N. Korea Posts On-Board Film Of Missile Flight As US Says It Spied On Launch Site
What US asset was spying on missile test area before the launch occurred?
Following the July 4th holiday, the US government is reacting on all levels to North Korea’s successful long-range ballistic missile test. This has included ‘kinetic’ acts such as the laughably knee-jerk launching of US and South Korean short-range ballistic missiles, as well as officials giving a number of statements and answering questions on the matter. At the same time, North Korea has released footage of the test, including on-board video that hints at just how developed this new missile system is.
One of the most interesting statements that came out of today’s avalanche of media coverage on the provocative North Korean launch was from Jennifer Griffin, who reports that “the US watched the North Koreans prepare for this launch in advance. They saw the missile being fueled w/ liquid fuel.”
We have already reported that the HS-14 is a liquid-fueled missile, but that’s not what’s important here. The fact that the US had eyes on the launch site is an interesting revelation, although it may not be as surprising as it sounds.
The War Zone has discussed all the various US aerial surveillance assets that are put to work over the Korean Peninsula on any given day. But which asset would have been able to garner this level of detail in short order can be narrowed down to a likely few. The U-2 Dragon Lady or the RQ-4 Global Hawk may have been able to use their long-range electro-optical/multi-spectral sensor suites to peer roughly 50 miles, deep into North Korea, at the never before used launch site located just south of Kunsong, near the Panghyon aircraft plant. Synthetic aperture radar that flies aboard both aircraft could also have been used to capture snap shots of the scene, and maybe fueling trucks would have been able to have been identified under certain conditions.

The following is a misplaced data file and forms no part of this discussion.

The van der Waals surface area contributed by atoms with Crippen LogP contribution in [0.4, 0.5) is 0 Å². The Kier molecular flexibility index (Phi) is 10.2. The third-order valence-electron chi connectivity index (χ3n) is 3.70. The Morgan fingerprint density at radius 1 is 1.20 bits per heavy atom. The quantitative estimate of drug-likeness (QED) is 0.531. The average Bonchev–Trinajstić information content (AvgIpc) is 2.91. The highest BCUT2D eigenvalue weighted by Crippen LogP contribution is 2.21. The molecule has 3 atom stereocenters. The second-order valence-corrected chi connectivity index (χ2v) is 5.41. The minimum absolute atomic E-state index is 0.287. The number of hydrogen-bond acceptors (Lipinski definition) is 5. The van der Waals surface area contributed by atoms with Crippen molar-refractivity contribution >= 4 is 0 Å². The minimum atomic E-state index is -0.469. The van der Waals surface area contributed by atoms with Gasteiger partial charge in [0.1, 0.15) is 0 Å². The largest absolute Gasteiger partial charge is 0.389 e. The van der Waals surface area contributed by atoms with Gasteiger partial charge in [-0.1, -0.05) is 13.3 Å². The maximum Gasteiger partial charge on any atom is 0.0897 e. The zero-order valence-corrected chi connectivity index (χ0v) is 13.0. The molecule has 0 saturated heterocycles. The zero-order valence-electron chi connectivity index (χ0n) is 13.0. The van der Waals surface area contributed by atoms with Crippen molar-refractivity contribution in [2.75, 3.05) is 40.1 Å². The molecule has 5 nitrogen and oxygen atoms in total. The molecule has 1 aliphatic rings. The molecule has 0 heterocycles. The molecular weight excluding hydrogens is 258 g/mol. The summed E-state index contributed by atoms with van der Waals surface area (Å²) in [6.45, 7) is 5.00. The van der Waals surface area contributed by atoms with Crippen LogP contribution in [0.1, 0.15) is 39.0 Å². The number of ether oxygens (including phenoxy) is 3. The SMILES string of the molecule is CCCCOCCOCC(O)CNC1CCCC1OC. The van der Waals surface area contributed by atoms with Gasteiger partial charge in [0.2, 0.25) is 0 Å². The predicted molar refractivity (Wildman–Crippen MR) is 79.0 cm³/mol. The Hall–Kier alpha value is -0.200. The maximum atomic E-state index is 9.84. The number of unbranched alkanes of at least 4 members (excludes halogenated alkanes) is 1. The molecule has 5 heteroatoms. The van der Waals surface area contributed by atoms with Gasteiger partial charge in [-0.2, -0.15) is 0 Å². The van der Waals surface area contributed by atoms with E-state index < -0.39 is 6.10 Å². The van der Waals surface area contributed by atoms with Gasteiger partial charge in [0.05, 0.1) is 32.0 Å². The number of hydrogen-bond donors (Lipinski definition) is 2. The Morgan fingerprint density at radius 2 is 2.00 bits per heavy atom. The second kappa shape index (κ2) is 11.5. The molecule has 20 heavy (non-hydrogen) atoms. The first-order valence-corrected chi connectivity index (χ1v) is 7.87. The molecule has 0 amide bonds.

On the other hand, if the site was actively being watched in a much more intimate manner, one aircraft in particular could have provided streaming video of the scene without being detected by North Korean radars—that aircraft being the RQ-170 Sentinel.
This type of mission is precisely what RQ-170 was built to accomplish—to penetrate into hostile airspace day or night, and persist overhead key locations, spying on life below and recording patterns of movements and fine details—like being able to distinguish a fuel truck from any other type of vehicle—from on high.
The RQ-170 has supposedly been active over the Korean Peninsula and in the Pacific Theatre for years now, and closely monitoring North Korea's high-profile and high-stakes missile launches would be well worth the risk of flying such a mission. With this in mind, Kim himself could have been in the Sentinel’s optical crosshairs while watching his latest rocket fantasy turn into reality.
It is possible that satellites could have provided this information, but they are not well suited to do so as they only capture a “snapshot” in time, and fly along predictable routes. Another aircraft, one that is officially undisclosed, such as the high-flying and stealthy ‘RQ-180’, a multi-role strategic platform, may have been able to accomplish such a feat as well, but from what we know historically, the Sentinel would probably be a better choice for the mission.
Deploying an aircraft like the RQ-170 to closely monitor a launch site preparing for an immanent new missile test would also allow for the US to coordinate the deployment of strategic surveillance assets. This way they can be looking at the right place at the right time in a combined effort to gain intelligence from the launch. This includes a huge array of sensors, from satellites to missile defense radars, and especially USAF RC-135S Cobra Ball missile tracking aircraft that are forward deployed to Japan.